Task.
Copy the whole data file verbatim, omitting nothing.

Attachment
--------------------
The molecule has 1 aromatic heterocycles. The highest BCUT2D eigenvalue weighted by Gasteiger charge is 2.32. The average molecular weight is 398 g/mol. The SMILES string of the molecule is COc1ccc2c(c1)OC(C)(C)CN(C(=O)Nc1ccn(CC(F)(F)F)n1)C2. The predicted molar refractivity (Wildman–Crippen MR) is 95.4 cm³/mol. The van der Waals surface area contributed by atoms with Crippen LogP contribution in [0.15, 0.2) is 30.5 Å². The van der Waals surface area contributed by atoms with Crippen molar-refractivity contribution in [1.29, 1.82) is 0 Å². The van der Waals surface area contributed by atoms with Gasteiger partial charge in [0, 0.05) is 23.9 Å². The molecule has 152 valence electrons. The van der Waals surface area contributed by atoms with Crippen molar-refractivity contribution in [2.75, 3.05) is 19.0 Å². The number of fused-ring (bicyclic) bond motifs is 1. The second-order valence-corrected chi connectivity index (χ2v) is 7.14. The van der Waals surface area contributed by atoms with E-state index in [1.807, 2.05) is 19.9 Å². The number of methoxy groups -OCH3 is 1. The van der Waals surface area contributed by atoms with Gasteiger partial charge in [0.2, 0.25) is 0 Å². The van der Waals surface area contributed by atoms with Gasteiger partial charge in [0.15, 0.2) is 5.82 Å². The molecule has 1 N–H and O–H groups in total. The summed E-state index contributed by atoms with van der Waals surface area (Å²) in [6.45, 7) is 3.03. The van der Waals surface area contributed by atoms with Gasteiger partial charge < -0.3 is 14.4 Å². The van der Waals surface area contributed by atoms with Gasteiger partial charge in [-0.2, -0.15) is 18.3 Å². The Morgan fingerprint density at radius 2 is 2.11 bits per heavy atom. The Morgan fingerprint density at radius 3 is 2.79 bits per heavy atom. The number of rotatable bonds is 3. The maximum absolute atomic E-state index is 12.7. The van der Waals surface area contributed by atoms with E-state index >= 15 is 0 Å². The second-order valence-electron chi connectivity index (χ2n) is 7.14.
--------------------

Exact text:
The molecule has 1 aromatic heterocycles. The highest BCUT2D eigenvalue weighted by Gasteiger charge is 2.32. The average molecular weight is 398 g/mol. The SMILES string of the molecule is COc1ccc2c(c1)OC(C)(C)CN(C(=O)Nc1ccn(CC(F)(F)F)n1)C2. The predicted molar refractivity (Wildman–Crippen MR) is 95.4 cm³/mol. The van der Waals surface area contributed by atoms with Crippen LogP contribution in [0.15, 0.2) is 30.5 Å². The van der Waals surface area contributed by atoms with Crippen molar-refractivity contribution in [1.29, 1.82) is 0 Å². The van der Waals surface area contributed by atoms with Gasteiger partial charge in [0, 0.05) is 23.9 Å². The molecule has 152 valence electrons. The van der Waals surface area contributed by atoms with Crippen molar-refractivity contribution in [2.75, 3.05) is 19.0 Å². The number of fused-ring (bicyclic) bond motifs is 1. The second-order valence-corrected chi connectivity index (χ2v) is 7.14. The van der Waals surface area contributed by atoms with E-state index in [1.807, 2.05) is 19.9 Å². The number of methoxy groups -OCH3 is 1. The van der Waals surface area contributed by atoms with Gasteiger partial charge in [0.2, 0.25) is 0 Å². The van der Waals surface area contributed by atoms with Gasteiger partial charge in [0.15, 0.2) is 5.82 Å². The molecule has 1 N–H and O–H groups in total. The summed E-state index contributed by atoms with van der Waals surface area (Å²) in [6.45, 7) is 3.03. The van der Waals surface area contributed by atoms with Gasteiger partial charge < -0.3 is 14.4 Å². The van der Waals surface area contributed by atoms with Gasteiger partial charge in [-0.2, -0.15) is 18.3 Å². The Morgan fingerprint density at radius 2 is 2.11 bits per heavy atom. The Morgan fingerprint density at radius 3 is 2.79 bits per heavy atom. The number of rotatable bonds is 3. The maximum absolute atomic E-state index is 12.7. The van der Waals surface area contributed by atoms with E-state index >= 15 is 0 Å². The second-order valence-electron chi connectivity index (χ2n) is 7.14.